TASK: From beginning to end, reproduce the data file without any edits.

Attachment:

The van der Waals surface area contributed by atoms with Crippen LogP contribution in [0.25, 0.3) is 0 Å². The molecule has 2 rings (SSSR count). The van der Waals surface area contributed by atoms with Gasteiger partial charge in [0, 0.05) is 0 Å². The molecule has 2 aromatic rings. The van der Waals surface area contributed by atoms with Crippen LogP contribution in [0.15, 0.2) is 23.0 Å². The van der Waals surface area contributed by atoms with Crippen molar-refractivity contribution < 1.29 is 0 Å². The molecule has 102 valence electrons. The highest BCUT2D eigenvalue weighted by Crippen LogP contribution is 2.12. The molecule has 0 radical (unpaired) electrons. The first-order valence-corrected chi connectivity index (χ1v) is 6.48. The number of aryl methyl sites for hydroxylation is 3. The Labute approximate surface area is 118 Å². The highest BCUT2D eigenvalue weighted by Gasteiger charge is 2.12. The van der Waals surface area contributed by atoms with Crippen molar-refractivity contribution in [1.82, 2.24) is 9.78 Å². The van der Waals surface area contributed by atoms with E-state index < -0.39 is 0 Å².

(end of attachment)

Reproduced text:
The van der Waals surface area contributed by atoms with Crippen LogP contribution in [0.25, 0.3) is 0 Å². The molecule has 2 rings (SSSR count). The van der Waals surface area contributed by atoms with Gasteiger partial charge in [0, 0.05) is 0 Å². The molecule has 2 aromatic rings. The van der Waals surface area contributed by atoms with Crippen LogP contribution in [0.15, 0.2) is 23.0 Å². The van der Waals surface area contributed by atoms with Crippen molar-refractivity contribution < 1.29 is 0 Å². The molecule has 102 valence electrons. The highest BCUT2D eigenvalue weighted by Crippen LogP contribution is 2.12. The molecule has 0 radical (unpaired) electrons. The first-order valence-corrected chi connectivity index (χ1v) is 6.48. The number of aryl methyl sites for hydroxylation is 3. The Labute approximate surface area is 118 Å². The highest BCUT2D eigenvalue weighted by Gasteiger charge is 2.12. The van der Waals surface area contributed by atoms with Crippen molar-refractivity contribution in [1.82, 2.24) is 9.78 Å². The van der Waals surface area contributed by atoms with E-state index < -0.39 is 0 Å².